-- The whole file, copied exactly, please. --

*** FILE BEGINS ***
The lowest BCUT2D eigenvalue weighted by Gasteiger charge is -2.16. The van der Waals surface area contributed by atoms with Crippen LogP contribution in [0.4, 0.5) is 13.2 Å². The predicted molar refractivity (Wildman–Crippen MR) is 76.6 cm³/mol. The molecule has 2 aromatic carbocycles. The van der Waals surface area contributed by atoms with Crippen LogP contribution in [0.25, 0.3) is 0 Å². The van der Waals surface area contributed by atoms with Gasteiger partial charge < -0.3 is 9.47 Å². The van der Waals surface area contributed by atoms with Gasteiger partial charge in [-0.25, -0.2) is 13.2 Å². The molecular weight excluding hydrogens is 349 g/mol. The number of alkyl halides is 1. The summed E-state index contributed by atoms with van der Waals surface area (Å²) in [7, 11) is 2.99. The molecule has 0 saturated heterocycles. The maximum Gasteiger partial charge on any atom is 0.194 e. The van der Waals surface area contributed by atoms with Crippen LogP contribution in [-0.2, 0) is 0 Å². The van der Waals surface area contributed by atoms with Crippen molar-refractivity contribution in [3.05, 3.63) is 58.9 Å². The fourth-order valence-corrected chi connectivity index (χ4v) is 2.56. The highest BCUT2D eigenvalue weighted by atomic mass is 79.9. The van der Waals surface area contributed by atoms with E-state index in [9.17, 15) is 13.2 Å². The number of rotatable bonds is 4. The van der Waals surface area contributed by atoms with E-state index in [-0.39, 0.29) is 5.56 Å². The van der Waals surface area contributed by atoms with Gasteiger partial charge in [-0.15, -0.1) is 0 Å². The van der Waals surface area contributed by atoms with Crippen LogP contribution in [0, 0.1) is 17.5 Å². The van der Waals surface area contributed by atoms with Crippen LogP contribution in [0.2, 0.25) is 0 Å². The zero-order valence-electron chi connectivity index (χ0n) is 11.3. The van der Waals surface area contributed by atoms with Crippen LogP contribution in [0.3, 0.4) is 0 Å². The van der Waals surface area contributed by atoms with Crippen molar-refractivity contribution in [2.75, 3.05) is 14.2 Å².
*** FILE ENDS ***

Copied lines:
The lowest BCUT2D eigenvalue weighted by Gasteiger charge is -2.16. The van der Waals surface area contributed by atoms with Crippen LogP contribution in [0.4, 0.5) is 13.2 Å². The predicted molar refractivity (Wildman–Crippen MR) is 76.6 cm³/mol. The molecule has 2 aromatic carbocycles. The van der Waals surface area contributed by atoms with Crippen LogP contribution in [0.25, 0.3) is 0 Å². The van der Waals surface area contributed by atoms with Gasteiger partial charge < -0.3 is 9.47 Å². The van der Waals surface area contributed by atoms with Gasteiger partial charge in [-0.25, -0.2) is 13.2 Å². The molecular weight excluding hydrogens is 349 g/mol. The number of alkyl halides is 1. The summed E-state index contributed by atoms with van der Waals surface area (Å²) in [7, 11) is 2.99. The molecule has 0 saturated heterocycles. The maximum Gasteiger partial charge on any atom is 0.194 e. The van der Waals surface area contributed by atoms with Crippen LogP contribution in [-0.2, 0) is 0 Å². The van der Waals surface area contributed by atoms with Crippen molar-refractivity contribution in [3.05, 3.63) is 58.9 Å². The fourth-order valence-corrected chi connectivity index (χ4v) is 2.56. The highest BCUT2D eigenvalue weighted by atomic mass is 79.9. The van der Waals surface area contributed by atoms with E-state index in [9.17, 15) is 13.2 Å². The number of rotatable bonds is 4. The van der Waals surface area contributed by atoms with E-state index in [-0.39, 0.29) is 5.56 Å². The van der Waals surface area contributed by atoms with Gasteiger partial charge in [-0.15, -0.1) is 0 Å². The van der Waals surface area contributed by atoms with Crippen LogP contribution in [0, 0.1) is 17.5 Å². The van der Waals surface area contributed by atoms with Crippen LogP contribution in [0.2, 0.25) is 0 Å². The zero-order valence-electron chi connectivity index (χ0n) is 11.3. The van der Waals surface area contributed by atoms with Crippen LogP contribution in [0.3, 0.4) is 0 Å². The van der Waals surface area contributed by atoms with Crippen molar-refractivity contribution in [2.75, 3.05) is 14.2 Å².